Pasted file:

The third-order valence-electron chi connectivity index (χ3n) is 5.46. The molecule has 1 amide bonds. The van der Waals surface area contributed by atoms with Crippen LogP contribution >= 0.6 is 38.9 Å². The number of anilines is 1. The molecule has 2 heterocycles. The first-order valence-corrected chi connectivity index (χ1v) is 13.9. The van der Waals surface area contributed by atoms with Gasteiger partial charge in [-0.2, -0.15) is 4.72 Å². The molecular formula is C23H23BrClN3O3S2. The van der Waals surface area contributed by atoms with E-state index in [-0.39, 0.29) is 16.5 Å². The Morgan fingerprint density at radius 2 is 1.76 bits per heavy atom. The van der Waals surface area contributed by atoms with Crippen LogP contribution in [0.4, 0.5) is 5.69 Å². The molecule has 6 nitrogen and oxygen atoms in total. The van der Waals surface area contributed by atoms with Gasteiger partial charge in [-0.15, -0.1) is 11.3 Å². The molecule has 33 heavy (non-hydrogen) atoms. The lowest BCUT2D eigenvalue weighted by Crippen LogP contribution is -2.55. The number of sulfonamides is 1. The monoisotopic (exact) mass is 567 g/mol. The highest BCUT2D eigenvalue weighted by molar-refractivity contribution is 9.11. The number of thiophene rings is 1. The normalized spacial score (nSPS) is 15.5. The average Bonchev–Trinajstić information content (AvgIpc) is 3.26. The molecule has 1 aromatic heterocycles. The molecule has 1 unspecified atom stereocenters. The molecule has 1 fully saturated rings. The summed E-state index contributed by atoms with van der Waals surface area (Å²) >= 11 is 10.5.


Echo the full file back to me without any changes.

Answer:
The third-order valence-electron chi connectivity index (χ3n) is 5.46. The molecule has 1 amide bonds. The van der Waals surface area contributed by atoms with Crippen LogP contribution >= 0.6 is 38.9 Å². The number of anilines is 1. The molecule has 2 heterocycles. The first-order valence-corrected chi connectivity index (χ1v) is 13.9. The van der Waals surface area contributed by atoms with Gasteiger partial charge in [-0.2, -0.15) is 4.72 Å². The molecular formula is C23H23BrClN3O3S2. The van der Waals surface area contributed by atoms with E-state index in [-0.39, 0.29) is 16.5 Å². The Morgan fingerprint density at radius 2 is 1.76 bits per heavy atom. The van der Waals surface area contributed by atoms with Crippen LogP contribution in [0.4, 0.5) is 5.69 Å². The molecule has 6 nitrogen and oxygen atoms in total. The van der Waals surface area contributed by atoms with Gasteiger partial charge in [-0.15, -0.1) is 11.3 Å². The molecule has 33 heavy (non-hydrogen) atoms. The lowest BCUT2D eigenvalue weighted by Crippen LogP contribution is -2.55. The number of sulfonamides is 1. The monoisotopic (exact) mass is 567 g/mol. The highest BCUT2D eigenvalue weighted by molar-refractivity contribution is 9.11. The number of thiophene rings is 1. The normalized spacial score (nSPS) is 15.5. The average Bonchev–Trinajstić information content (AvgIpc) is 3.26. The molecule has 1 aromatic heterocycles. The molecule has 1 unspecified atom stereocenters. The molecule has 1 fully saturated rings. The summed E-state index contributed by atoms with van der Waals surface area (Å²) >= 11 is 10.5.